A West Valley businessman accused of using the court system to commit fraud turned himself in to authorities Wednesday morning.

Richard F. Norris, 42, was charged last week with seven counts of communications fraud, a second-degree felony, in 4th District Court. Investigators allege that Norris signed advertising contracts with several Utah County subcontractors but intended to make money by suing them rather than providing ads.Norris was ordered Wednesday by Judge Anthony W. Schofield to allow himself to be booked at the Utah County Jail, although he was then to be released on his own recognizance. Schofield also ordered Norris not to continue collection efforts against alleged victims.

"His intention is basically to get them to default (on contracts) and then make money from suing them," said Assistant Utah Attorney General Jeffrey S. Gray.

One of Norris' alleged victims said she paid him $826.50 but didn't receive the ad brochures Norris promised. In addition, said Yvonne Rees of R&R Drywall in Orem, Norris sought to have items from her family's home sold at auction because he claimed she failed to comply with the contract.

"He never delivers what he promises," Yvonne Rasmussen, one of the alleged victims, said. "As long as he's not locked up, he will continue running his business and collecting money from people."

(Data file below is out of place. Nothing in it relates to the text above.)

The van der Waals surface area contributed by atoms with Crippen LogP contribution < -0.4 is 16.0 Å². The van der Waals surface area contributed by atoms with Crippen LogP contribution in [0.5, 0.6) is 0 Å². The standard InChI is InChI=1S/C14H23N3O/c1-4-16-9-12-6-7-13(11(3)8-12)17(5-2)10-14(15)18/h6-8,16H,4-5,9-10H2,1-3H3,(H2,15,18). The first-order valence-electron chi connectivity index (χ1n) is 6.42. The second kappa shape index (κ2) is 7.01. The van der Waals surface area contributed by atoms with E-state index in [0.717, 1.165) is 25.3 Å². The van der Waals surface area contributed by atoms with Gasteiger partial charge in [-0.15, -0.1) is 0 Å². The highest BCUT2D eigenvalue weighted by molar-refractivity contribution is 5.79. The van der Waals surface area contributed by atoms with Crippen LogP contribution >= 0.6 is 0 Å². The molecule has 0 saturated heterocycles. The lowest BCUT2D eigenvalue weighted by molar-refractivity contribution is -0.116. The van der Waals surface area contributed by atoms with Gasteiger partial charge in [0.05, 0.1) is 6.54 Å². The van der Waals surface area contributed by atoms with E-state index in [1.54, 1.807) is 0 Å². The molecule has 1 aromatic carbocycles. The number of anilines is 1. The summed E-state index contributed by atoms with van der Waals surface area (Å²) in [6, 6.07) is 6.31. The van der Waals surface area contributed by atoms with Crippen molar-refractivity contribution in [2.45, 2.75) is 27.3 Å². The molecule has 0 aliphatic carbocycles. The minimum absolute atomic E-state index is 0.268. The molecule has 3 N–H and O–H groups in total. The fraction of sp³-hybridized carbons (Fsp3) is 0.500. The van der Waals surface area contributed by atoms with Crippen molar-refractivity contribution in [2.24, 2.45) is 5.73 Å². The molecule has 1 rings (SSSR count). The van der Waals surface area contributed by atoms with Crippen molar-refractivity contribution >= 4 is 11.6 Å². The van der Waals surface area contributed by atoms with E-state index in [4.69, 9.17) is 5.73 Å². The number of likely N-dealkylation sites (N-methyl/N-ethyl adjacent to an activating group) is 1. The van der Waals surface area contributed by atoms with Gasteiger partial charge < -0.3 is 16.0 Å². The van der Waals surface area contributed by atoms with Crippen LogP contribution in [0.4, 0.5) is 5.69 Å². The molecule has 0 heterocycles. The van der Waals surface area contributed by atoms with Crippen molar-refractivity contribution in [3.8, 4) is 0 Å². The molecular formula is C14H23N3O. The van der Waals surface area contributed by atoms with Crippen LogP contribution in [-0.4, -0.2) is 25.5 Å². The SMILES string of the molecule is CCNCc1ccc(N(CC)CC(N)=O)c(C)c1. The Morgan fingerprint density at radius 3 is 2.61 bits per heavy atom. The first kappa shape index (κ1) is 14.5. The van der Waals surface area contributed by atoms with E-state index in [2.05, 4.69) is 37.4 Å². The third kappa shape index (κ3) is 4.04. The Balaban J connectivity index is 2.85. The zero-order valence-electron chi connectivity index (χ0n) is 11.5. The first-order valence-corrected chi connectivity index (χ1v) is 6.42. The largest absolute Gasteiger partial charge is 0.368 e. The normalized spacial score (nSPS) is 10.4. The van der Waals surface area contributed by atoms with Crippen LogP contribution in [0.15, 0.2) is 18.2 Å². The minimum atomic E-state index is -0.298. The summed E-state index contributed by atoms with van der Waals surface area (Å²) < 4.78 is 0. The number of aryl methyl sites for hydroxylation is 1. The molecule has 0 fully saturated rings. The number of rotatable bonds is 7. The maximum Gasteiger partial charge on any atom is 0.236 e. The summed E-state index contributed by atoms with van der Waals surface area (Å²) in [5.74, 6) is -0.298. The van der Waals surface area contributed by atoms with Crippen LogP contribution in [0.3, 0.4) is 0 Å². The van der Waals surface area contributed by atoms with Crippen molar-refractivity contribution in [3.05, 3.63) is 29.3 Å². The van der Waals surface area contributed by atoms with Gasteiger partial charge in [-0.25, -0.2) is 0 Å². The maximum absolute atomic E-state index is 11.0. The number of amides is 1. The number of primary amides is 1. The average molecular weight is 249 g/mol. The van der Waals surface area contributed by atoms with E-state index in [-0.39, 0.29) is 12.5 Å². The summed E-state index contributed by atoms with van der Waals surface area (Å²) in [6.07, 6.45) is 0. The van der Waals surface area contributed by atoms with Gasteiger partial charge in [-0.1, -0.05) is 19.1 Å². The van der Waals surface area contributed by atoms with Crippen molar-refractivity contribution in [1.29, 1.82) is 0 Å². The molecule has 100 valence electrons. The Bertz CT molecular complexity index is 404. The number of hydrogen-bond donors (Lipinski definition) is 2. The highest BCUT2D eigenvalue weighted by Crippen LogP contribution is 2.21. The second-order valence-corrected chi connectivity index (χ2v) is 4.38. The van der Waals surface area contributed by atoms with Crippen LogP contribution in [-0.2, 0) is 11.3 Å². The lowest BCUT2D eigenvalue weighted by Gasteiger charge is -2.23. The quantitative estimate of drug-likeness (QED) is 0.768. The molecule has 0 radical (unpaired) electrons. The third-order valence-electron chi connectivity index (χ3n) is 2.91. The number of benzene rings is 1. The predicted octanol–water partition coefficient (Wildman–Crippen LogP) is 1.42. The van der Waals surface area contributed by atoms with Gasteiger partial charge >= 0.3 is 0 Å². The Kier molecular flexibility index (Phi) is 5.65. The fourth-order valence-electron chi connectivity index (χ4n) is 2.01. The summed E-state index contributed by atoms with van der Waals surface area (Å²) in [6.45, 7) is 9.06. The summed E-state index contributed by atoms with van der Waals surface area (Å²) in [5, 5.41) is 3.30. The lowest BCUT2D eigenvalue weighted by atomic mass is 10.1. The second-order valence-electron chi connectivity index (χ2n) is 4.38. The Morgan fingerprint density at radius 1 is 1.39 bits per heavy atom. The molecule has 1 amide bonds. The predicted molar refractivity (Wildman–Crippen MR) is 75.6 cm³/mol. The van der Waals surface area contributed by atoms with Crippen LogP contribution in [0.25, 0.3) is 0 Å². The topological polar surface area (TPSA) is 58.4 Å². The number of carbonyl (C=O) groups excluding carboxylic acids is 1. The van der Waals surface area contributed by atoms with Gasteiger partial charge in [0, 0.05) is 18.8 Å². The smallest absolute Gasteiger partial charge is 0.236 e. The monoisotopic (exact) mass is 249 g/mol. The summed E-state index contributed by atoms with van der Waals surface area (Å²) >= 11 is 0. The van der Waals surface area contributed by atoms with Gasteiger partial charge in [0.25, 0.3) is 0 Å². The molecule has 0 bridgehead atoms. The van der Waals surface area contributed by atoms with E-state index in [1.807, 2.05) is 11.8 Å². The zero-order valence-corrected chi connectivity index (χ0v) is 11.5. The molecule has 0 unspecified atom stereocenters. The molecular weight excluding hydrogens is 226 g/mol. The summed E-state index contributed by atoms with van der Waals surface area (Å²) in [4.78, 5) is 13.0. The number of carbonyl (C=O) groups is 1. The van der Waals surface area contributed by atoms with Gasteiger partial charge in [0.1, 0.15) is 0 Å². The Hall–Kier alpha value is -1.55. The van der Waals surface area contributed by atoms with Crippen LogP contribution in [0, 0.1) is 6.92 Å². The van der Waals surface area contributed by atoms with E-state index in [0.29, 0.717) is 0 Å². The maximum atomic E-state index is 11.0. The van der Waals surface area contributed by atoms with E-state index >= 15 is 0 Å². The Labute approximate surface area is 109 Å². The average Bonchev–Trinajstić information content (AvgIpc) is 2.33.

Last year, Norris was charged with 10 counts of communications fraud in 3rd District Court. Prosecutors allege that he defrauded numerous employees of his diet supplement marketing company, LaRoe International.

In 4th District Court, Norris faces allegations that he operated businesses under the names of Maxtron Corp., Norris Publishing, Alta Publishing, Santos International and United Investors Credit Services that defrauded seven companies who work with general contractor Bryce Nelson Construction of Orem.

Among the subcontractors are R&R Drywall, Eckles Paving, Young's Roofing, Durham Plumbing & Heating and SR Distributing.

Even though prosecutors allege that Norris hired several attorneys to help him commit the crimes, Norris told Schofield that he didn't have enough money to hire an attorney to assist in his defense. Schofield appointed a public defense attorney to represent Norris, despite Gray's objection.

Gray told the judge that Norris has even filed action in U.S. District Court against him and an investigator in the Attorney General's Office. Norris also hired a private attorney to challenge a search warrant executed at his home, Gray said.

According to court documents, Norris signed an agreement with Bryce Nelson to produce a publication that was to be paid for by subcontractors, a list of which Norris obtained from Nelson. Norris then approached subcontractors and signed contracts with them for ads in the publication.

Norris allegedly told the subcontractors that they didn't need to pay him until they saw ad proofs. However, according to a court affidavit, the promissory notes said nothing about ad proofs but instead included a provision that allowed Norris to get a court judgment against the subcontractors.